Revisiting forced migration: A machine learning perspective

Maja Micevska

European Journal of Political Economy (2021)


Using machine learning techniques, this paper investigates the factors that influence refugee flows and asylum applications from African countries. The author argues that, compared to traditional estimation methods, machine learning techniques are better suited to estimating complex relationships and interaction effects.

The analysis draws on several data sources including: UNHCR data on refugee stocks (from which refugee flows are derived) and asylum applications from 45 African countries from 1997 to 2017; data on various types of conflict from the Armed Conflict Location and Event Dataset (ACLED); GDP data from Penn World Tables; data from the World Bank on population, internet penetration, and net official development assistance and aid received; regime type from the Polity IV index; data on political terror from the Political Terror Scale website; number of disasters from the Centre for Research on the Epidemiology of Disaster; and country-level data on precipitation and temperature from the Climatic Research Unit of the University of East Anglia.

Main findings:

  • Country fixed effects are most important in explaining forced migration flows. Country fixed effects account for factors, such as persistent conflicts, chronic poverty, geographic position, or proximity to refugee routes, which are not observed in the data and do not vary over time. This finding holds after controlling for variables that have been used as determinants of forced migration in previous studies.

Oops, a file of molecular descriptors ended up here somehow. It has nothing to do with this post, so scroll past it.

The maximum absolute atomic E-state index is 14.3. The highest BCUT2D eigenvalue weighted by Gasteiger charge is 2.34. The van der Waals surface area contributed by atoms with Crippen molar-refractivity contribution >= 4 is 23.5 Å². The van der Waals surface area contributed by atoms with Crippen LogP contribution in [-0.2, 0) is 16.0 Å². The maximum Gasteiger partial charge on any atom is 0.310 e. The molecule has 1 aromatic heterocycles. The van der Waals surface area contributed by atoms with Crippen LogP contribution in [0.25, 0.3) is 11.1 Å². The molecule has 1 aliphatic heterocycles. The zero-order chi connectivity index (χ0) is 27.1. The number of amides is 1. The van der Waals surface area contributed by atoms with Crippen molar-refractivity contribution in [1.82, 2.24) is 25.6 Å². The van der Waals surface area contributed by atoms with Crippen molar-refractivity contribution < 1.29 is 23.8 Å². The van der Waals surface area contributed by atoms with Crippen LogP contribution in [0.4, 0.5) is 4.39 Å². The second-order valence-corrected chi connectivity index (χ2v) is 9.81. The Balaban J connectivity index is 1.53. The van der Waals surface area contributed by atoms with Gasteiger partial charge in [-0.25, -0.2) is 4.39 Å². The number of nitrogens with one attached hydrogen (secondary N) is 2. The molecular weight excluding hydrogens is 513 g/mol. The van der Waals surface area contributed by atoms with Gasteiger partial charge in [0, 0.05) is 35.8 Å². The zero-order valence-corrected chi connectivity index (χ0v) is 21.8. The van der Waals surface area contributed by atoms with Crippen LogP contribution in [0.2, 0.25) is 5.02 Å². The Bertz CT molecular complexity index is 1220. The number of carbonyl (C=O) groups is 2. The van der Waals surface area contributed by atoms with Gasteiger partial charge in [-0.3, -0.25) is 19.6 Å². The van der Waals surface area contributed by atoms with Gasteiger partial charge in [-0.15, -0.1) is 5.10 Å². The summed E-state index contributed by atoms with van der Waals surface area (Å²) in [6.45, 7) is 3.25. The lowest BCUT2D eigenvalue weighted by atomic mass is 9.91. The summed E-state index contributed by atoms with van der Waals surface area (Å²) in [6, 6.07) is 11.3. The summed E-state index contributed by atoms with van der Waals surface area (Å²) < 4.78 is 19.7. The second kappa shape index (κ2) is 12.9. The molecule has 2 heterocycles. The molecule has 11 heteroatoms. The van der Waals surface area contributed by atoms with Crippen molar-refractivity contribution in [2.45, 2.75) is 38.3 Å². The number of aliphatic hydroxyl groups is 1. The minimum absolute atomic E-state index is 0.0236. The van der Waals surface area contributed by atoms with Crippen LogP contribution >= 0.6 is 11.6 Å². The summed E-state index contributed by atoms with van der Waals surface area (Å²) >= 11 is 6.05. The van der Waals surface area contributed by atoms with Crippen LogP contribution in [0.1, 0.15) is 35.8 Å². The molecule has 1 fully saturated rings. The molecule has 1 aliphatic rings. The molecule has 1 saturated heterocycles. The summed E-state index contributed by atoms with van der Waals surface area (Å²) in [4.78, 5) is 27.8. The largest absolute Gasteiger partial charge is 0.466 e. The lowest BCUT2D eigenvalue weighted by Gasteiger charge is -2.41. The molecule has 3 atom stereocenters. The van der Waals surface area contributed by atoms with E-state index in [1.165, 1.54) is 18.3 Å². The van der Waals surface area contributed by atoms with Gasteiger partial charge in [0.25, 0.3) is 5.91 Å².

• Riots are the most important type of conflict for explaining asylum applications. Fatalities and violent conflicts are important drivers of refugee flows, but not for asylum applications.
  • Internet penetration rates are important in explaining forced migration flows and asylum applications. The author suggests that Internet access lowers communications costs and facilitates access to information about migration routes and destinations.
  • Population growth is an important driver of asylum applications.
  • GDP per capita does not seem to play a prominent role in predicting forced migration.
  • Riots are the most important driver of asylum applications from Nigeria, but population growth and increasing Internet penetration rate also play a role in explaining asylum applications. Riots are an important driver of asylum applications from Cote d’Ivoire. Internet penetration is important for explaining asylum applications from Gambia, Senegal, Guinea, Cote d’Ivoire, and Mali. Algeria and the Democratic Republic of the Congo are important sources of asylum applications due to factors not included in the model.

The author notes that the salience of country fixed effects points to the importance of within-country differences (e.g. between regions or ethnic groups), which is not adequately captured in country-level data. The author calls for further research on the most important origin countries to scrutinize factors that have been neglected in previous research.